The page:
What Fall Break? These Fords Spent Their Vacations Doing Research
Thanks to funding from the Koshland Integrated Natural Sciences Center, Liana Alves ’18 and Aaron Schankler ’18 used their week off from classes to gather data for their senior theses.
At a time when many Haverford students were looking forward to a relaxing week of naps and Netflix binges, Liana Alves and Aaron Schankler, both members of the Class of 2018, had a very different vision in mind for their fall breaks: conducting laboratory research.
Both chemistry majors, they landed positions at national and government-sponsored labs where they had the opportunity to work with some of the most sophisticated scientific tools available—Alves, for example, was in close proximity to a “super-cool $1,000,000,000 robot” known as HERMAN—and collaborate with some of the best minds in the field.
Though their paths ran parallel in some ways and both were sponsored by the Koshland Integrated Natural Sciences Center (KINSC), Alves and Schankler’s scientific concerns could not have been more different. While Alves flew out to California to synthesize organo-halide perovskites, a material “used for its applications to solar cells, LEDs, and other semiconductor electronics,” in Lawrence Berkeley National Lab’s famous Molecular Foundry, Schankler and his mentor, Associate Professor of Chemistry Joshua Schrier, received funding from the Defense Advanced Research Projects Agency, or DARPA, to attend a “working meeting” (a sort of collaborative research effort) in Washington, D.C., to discuss areas for possible improvement in protein-folding models with “other researchers using similar data-driven approaches” to achieve this same end goal.
When asked why she chose to spend her vacation week hard at work rather than relaxing at home, Alves quips, “Robots, why else?” As a chemist who has come to terms with the limits of human speed and efficiency in hands-on experiments, her enthusiasm for robotic technology is understandable. “High-throughput robots [are] liquid-dispensing robots that are super-fast and optimize and accelerate chemical procedures, as compared to doing a bench-top reaction that might take one hour for one reaction,” she says. “[With the robots,] I can do 96 reactions in one 96 well plate. And do multiple plates a day.”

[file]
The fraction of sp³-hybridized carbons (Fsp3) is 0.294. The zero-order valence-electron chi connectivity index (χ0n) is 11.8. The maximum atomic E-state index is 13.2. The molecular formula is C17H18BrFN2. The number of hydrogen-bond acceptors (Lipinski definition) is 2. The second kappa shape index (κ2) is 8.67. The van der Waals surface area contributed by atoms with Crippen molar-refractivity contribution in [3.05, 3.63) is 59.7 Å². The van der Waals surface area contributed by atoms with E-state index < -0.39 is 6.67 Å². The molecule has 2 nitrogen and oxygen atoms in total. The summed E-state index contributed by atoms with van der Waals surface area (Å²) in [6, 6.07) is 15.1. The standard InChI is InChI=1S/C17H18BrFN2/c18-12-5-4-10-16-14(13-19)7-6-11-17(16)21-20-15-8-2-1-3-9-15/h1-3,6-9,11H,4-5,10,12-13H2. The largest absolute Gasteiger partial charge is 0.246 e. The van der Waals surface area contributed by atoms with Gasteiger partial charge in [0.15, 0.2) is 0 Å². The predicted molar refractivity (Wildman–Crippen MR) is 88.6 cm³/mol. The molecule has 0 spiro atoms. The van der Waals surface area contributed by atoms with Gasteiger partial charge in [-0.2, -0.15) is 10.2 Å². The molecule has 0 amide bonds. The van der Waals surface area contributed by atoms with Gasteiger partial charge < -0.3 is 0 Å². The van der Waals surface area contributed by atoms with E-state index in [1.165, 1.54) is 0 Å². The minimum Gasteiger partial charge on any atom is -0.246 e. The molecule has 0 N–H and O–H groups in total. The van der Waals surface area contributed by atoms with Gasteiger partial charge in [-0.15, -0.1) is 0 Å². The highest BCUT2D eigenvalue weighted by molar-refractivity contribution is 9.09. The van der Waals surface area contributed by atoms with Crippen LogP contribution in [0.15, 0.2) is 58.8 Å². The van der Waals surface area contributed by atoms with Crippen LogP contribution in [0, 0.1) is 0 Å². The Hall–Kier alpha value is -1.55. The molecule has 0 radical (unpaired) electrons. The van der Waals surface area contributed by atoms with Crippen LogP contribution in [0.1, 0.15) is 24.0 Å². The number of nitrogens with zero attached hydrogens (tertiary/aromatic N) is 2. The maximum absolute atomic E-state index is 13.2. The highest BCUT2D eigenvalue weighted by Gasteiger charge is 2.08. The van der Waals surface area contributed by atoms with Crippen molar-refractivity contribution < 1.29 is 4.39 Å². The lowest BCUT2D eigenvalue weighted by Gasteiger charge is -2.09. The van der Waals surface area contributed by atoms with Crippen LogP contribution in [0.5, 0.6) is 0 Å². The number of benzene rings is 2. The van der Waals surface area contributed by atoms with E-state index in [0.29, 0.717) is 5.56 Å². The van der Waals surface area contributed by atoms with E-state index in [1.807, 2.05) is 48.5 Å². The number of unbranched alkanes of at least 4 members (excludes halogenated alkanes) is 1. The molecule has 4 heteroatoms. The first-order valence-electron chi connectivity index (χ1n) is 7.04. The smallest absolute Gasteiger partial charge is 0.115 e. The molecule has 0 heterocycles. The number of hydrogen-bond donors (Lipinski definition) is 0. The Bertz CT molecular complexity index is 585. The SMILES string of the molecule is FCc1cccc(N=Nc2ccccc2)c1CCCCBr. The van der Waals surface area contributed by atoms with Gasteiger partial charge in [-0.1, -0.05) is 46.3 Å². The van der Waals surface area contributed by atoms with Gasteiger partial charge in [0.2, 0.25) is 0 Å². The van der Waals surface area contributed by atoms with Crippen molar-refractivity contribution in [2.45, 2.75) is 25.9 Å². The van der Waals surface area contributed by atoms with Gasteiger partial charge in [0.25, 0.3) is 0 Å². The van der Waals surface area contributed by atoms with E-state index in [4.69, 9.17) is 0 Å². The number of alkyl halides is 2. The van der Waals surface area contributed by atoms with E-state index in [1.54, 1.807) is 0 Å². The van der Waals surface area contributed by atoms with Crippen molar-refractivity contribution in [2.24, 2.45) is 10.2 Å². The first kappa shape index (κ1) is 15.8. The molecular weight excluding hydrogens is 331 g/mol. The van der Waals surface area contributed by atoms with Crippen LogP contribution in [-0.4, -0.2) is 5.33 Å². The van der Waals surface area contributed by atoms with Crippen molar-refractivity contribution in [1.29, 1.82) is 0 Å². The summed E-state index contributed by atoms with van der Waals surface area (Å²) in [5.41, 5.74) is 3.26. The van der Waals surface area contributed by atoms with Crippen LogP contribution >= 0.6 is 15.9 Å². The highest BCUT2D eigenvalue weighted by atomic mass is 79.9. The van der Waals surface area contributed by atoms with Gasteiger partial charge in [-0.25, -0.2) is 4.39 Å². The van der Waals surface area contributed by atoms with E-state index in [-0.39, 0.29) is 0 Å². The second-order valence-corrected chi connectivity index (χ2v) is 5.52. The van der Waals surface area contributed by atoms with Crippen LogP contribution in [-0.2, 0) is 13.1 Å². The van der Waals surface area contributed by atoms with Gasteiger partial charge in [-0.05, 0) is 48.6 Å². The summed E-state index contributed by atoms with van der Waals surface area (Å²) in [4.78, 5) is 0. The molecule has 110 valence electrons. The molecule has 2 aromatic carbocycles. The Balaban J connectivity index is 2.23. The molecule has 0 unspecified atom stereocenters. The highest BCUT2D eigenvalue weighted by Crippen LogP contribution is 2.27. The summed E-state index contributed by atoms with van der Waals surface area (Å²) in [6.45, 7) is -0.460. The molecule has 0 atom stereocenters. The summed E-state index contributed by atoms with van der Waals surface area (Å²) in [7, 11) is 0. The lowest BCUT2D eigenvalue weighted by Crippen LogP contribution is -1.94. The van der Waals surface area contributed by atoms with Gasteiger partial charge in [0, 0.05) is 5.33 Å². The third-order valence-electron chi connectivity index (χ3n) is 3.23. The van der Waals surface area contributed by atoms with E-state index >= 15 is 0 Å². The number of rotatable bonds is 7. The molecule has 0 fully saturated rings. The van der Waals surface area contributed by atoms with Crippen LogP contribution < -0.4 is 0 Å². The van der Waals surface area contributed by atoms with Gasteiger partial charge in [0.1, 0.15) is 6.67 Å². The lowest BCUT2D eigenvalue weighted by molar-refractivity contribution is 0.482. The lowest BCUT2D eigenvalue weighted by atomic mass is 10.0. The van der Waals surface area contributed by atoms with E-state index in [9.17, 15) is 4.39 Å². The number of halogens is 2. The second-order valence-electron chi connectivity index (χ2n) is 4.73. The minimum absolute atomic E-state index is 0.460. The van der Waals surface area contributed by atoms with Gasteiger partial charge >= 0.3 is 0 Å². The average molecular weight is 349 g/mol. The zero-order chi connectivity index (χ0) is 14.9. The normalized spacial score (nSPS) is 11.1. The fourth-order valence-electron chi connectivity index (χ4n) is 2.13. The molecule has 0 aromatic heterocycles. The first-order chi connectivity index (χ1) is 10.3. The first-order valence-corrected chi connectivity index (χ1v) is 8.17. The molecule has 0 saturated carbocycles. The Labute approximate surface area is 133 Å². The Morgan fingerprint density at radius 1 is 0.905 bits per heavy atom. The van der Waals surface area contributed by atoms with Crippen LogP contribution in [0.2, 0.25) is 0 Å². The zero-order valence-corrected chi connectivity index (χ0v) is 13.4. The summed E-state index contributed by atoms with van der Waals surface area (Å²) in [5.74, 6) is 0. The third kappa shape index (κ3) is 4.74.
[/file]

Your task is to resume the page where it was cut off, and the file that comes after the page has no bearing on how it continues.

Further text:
How do these robots factor into Alves’s experimental end goal? Since perovskites themselves are synthesized from individual crystals, Alves explains, she—with the aid of her mentor at the Molecular Foundry, Emory Chan—is attempting to define the optimal conditions for crystal growth. “For example, [we need to consider factors like] concentration, temperature, inorganic to organic ratio, and...[the] type [and corresponding dimensionality] of… the perovskites.” It’s no easy task, and Alves likens the successful growth of single crystals to black magic.
Even frequent failures, though, have their value, as the large data sets generated from the quantified conditions of any given attempt at crystal growth are incorporated into machine-learning algorithms to produce a series of input and output values that indicate an ideal “formula” of environmental factors conducive to perfect single crystal growth.
Alves’s research may sound inaccessible, but it has many applications to everyday life, as the high crystallinity associated with perfect single crystals is “important for electronic devices.” Phones, computers, and tablets all owe some degree of technical form to the single crystals created by researchers like Alves.
As for Schankler, his research works to identify individual factors in proteins “that are not fully captured by current models.” As Schankler is, by his own admission, primarily interested in mathematical approaches to chemistry, the methodology of this research is right up his alley because it utilizes “a combination of machine learning and quantum chemistry” to analyze large data sets of synthetic peptides that had been tested experimentally for stability. Schankler and his mentor are currently in the process of creating a method “to use machine learning methods to identify differences between stable and unstable structures.”
Schankler’s work also has implications for the quality of human life. “There have been a lot of really cool advances [in this field] lately,” he says, citing as an example “de novo protein design, where scientists are designing artificial proteins that have a specific shape or a specific property. One lab at the University of Washington has designed proteins that bind to certain pathogens, and they’ve shown that if you infect mice with influenza and squirt these proteins up their noses they don’t get sick.” This discovery has a broad range of applications: for example, these small, lab-designed proteins could replace the natural antibodies—large proteins that require biological synthesis, a costly and time-consuming process—currently used as the biological basis for some classes of treatments. “That’s the eventual goal,” says Schankler, “to have more tailored protein-based therapeutics.”
Alves’s trip to the Berkeley Lab was actually a return trip. She first conducted research there last summer with Associate Professors of Chemistry Alexander Norquist and Joshua Schrier, who had suggested she join them in their work with perovskites after she returned from her semester abroad. And now, as a two-time research veteran, she has been offered an “affiliate user” position by the lab, which means she has the opportunity to continue her research at the Molecular Foundry after graduation.
Neither Alves nor Schankler, though, are looking quite so far ahead at the moment: both are immersed in the process of beginning their senior theses. Schankler’s will focus on a comparison of two models of protein folding, while Alves’s is concerned with the applications of high-throughput robots. Both Fords plan to incorporate the data collected over the course of their fall research into their theses.